Boris Johnson says Brexit Britain won’t get quick US deal – Rather one ‘that really works’ | Politics | News

Boris Johnson, 57, has admitted Britain is unlikely to strike a quick trade deal with the United States. Speaking to journalists after his visit to the UN conference in New York, the Prime Minister also suggested his counterpart Joe Biden, 78, has to fixate his administration’s efforts on building the 50 states back better.

“The reality is that Joe has a lot of fish to fry,” he said.

“He’s got a huge infrastructure package, he’s got a build back better package.”

But Mr Johnson went on to assure reporters that Brexit Britain is still committed to pursuing a free trade agreement with the United States going forward.

While on route to visit the US President in Washington DC, the Prime Minister said: “We want to do it, but what we want is a great FTA.”

He added: “I have quite a lot of experience of American negotiations, and they are pretty ruthless.

“I would much rather get a deal that really works for the UK than get a quick deal.”

It has been suggested the Prime Minister would use his visit to the US capital to revive talks between the UK and US.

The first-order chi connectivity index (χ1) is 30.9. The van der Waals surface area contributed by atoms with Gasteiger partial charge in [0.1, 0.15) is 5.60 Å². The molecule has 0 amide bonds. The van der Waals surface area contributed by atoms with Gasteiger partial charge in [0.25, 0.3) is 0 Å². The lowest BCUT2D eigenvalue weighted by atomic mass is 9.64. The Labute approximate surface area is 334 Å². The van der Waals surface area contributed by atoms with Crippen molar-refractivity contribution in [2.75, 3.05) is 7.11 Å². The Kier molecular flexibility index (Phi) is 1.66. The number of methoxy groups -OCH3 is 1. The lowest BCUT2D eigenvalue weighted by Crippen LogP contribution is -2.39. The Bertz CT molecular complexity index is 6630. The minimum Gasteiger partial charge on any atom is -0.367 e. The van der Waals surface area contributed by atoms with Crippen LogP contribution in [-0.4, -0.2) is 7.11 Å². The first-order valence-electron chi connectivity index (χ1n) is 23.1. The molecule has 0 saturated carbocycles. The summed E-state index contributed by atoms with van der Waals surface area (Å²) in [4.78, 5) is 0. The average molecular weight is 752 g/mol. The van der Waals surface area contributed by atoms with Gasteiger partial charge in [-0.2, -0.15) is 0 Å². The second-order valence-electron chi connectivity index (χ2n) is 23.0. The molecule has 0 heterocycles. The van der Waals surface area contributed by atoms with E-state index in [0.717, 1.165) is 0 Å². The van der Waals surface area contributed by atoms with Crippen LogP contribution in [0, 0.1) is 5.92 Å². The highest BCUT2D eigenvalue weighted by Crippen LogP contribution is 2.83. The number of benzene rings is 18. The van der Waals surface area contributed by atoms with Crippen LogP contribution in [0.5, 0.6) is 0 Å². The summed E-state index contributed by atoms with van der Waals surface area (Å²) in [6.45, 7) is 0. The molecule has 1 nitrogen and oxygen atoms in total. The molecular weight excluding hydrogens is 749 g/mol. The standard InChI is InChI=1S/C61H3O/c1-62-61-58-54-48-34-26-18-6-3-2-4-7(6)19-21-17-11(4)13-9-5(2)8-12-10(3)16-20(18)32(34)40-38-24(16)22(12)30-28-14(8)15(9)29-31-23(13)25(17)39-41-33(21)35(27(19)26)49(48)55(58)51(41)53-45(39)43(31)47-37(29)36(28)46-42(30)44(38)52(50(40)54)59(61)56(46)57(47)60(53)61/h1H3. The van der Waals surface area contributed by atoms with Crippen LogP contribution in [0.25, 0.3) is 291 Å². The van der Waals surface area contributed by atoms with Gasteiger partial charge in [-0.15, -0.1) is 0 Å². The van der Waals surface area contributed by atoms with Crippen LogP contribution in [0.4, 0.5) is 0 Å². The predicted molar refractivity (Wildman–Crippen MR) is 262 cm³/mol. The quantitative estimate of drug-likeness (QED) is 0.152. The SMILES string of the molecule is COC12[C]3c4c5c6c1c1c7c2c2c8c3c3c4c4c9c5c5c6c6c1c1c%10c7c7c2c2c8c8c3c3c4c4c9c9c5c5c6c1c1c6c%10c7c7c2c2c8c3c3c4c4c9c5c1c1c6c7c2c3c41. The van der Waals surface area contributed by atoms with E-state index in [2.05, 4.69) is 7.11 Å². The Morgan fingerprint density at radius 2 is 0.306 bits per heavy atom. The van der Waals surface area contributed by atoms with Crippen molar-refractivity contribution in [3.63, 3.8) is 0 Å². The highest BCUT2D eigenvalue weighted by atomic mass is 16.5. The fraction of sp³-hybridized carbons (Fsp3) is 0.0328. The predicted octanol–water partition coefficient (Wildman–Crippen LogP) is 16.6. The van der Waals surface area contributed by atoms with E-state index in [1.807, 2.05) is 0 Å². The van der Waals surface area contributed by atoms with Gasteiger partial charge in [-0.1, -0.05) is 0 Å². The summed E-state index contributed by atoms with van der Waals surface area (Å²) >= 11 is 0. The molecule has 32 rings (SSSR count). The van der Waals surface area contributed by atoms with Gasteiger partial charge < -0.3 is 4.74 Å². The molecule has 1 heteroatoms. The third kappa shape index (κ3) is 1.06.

Britain had previously held several rounds of trade talks with Donald Trump’s administration.

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The 45th President, who was extremely proud of his British connection through his Scottish-born mother, had said he wanted to sign a “massive” trade deal with the UK.

But Biden’s Secretary of State, Antony Blinken, has since claimed it would take the two nations “some time” to reach an agreement.

Despite this, the Prime Minister insisted Mr Biden’s stint in the Oval Office could enable the UK and US to overcome some of the barriers in previous negotiations.

Mr Johnson said: “When we last flew out a couple of years ago, we had all sorts of pebbles in the shoe.”

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Their website claimed: “The EU stops us signing our own trade deals with key allies like Australia or New Zealand, and growing economies like India, China or Brazil.

“We’ll be free to seize new opportunities which means more jobs.”

Britain was unable to negotiate its own trading agreements for almost 48-years after it was locked into the European Union’s customs union.

But since breaking out of the bloc, Brexit Britain has signed new trade deals with Brussels, Canberra and Tokyo, agreed to a booster accord with EFTA members Norway, Iceland and Liechtenstein, and rolled over trading arrangements with more than 60 non-EU countries.






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